From The Blog

Project Proactively Managing Pond Vegetation Resumes in February

Island pond management is integral to the larger health of the community. The ponds are both an aesthetic feature for the enjoyment of the community as well as the most important piece in KICA’s stormwater management system. Over the last few years, the Lakes Department has been working on a pond pruning project to enhance the health of the overall pond system.

The project, which began in 2019, was planned to limit potential debris which can clog drainage, and open ponds up to sunlight and wind, both of which can positively impact oxygen distribution in the water. While it was clear that nearly all KICA’s ponds would benefit from this treatment, Lake supervisor Matt Hill planned to address ponds in the largest drainage basins, the Beachwalker and Canvasback drainage systems, to see the dual effects of improving pond health and positively impacting drainage. The team started with ponds that were on the main artery of island water flow and had been presenting the signs of pond health issues. Once that work was completed, it was clear that the rest of the island’s ponds would also benefit.

This work is done carefully by KICA’s pruning contractor, who specializes in lifting canopies and doing proactive trimming in an aesthetically pleasing way. Debris that had already fallen into the pond is removed. Plants and limbs at a 45° angle or less to a pond’s surface (those items that will fall in and become debris in the future) are removed, and the surrounding area is strategically opened to sunlight and airflow. After pruning is complete, grasses are planted along the shoreline, as needed.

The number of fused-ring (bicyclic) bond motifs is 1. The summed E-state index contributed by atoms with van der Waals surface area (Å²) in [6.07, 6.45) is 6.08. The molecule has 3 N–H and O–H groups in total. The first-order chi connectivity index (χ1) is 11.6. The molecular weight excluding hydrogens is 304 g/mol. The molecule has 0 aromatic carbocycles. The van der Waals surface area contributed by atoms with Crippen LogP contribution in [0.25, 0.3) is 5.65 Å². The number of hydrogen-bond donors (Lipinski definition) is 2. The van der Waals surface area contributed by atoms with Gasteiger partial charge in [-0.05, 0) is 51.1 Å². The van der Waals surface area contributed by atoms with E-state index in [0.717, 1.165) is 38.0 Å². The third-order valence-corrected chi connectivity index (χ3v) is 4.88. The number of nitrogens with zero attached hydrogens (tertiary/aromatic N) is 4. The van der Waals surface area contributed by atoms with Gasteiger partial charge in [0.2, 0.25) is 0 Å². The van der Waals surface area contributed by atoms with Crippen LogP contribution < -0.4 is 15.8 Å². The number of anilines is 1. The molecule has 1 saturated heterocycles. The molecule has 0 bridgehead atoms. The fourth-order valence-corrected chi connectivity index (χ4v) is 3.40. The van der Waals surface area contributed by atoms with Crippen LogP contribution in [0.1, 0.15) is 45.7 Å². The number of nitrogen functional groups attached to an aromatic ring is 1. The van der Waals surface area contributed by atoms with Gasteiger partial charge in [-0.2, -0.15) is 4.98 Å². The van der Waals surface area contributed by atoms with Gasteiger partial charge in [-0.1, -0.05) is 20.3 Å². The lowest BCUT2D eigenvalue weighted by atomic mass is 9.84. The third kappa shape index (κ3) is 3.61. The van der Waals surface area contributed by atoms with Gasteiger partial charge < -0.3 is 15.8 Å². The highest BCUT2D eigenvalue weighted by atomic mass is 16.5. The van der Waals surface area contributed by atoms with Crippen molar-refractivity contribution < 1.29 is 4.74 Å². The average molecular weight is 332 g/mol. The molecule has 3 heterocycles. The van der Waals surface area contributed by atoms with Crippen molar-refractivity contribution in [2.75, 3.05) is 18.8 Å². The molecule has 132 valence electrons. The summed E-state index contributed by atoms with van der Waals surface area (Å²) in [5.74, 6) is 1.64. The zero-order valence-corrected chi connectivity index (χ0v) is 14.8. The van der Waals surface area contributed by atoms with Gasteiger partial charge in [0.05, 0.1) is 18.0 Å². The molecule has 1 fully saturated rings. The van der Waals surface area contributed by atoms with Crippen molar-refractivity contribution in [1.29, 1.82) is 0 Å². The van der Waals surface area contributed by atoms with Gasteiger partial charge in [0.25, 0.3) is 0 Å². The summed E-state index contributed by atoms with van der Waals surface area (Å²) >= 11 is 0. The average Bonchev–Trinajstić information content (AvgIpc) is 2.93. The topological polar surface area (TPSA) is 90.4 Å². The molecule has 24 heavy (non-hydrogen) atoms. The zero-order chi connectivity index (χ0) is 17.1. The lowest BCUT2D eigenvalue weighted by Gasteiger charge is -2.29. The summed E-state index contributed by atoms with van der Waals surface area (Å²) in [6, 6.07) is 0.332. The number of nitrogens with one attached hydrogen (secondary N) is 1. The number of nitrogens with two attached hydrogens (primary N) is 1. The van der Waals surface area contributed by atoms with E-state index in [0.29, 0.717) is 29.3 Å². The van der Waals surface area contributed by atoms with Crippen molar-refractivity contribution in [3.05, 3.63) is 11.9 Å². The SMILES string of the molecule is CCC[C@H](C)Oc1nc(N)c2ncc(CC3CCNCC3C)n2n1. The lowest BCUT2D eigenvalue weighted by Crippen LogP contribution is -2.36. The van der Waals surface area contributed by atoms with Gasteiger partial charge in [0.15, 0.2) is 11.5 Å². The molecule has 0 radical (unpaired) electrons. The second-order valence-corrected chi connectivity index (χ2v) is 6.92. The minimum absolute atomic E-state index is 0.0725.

Sunlight improves pond health by creating the conditions for better oxygenation and helps restore the community of beneficial bacteria to the pond. Airflow reduces stagnation and circulates oxygen throughout the pond, resulting in a more efficient breakdown of the leaf debris that does reach the pond. These healthy actions help to prevent several undesirable outcomes: algal growth, insect infestation, and fish kills, among others. 

So far, a total of 52 of KICA’s ponds have been pruned. The project, which is now in its fifth year, resumes in February. For 2024, the project will include work in the following ponds:

  • Pond 70 – Located between Sawgrass Lane and Sweetgum Lane
  • Ponds 113 to 117 – These ponds are located on Blue Heron Pond Rd. to the right after the bridge

Work is expected to begin at Pond 70 on Monday, Feb. 12, and last for two weeks. Once Pond 70 work is completed, the contractor will move into the Preserve. Each site on Blue Heron Pond Rd. is expected to take two days. Please keep in mind that work is weather-dependent and timing may vary. KICA’s contractor will be working within normal contractor hours (Monday-Friday: 7 a.m. – 7 p.m. and Saturday: 8 a.m. – 5 p.m.).

The newly-pruned pond edges not only allow members to enjoy the sight but also invite back wading birds, like egrets and herons. Increasing the wildlife benefit is a cascade effect, where more activity equals increasingly healthier ponds. Matt’s goal is to get all 122 KICA-managed ponds complete in a 10-year-period, after which, he admits, it may be time to start again at the first ponds. However, next time around, the ponds should be in much better condition due to the proactive management.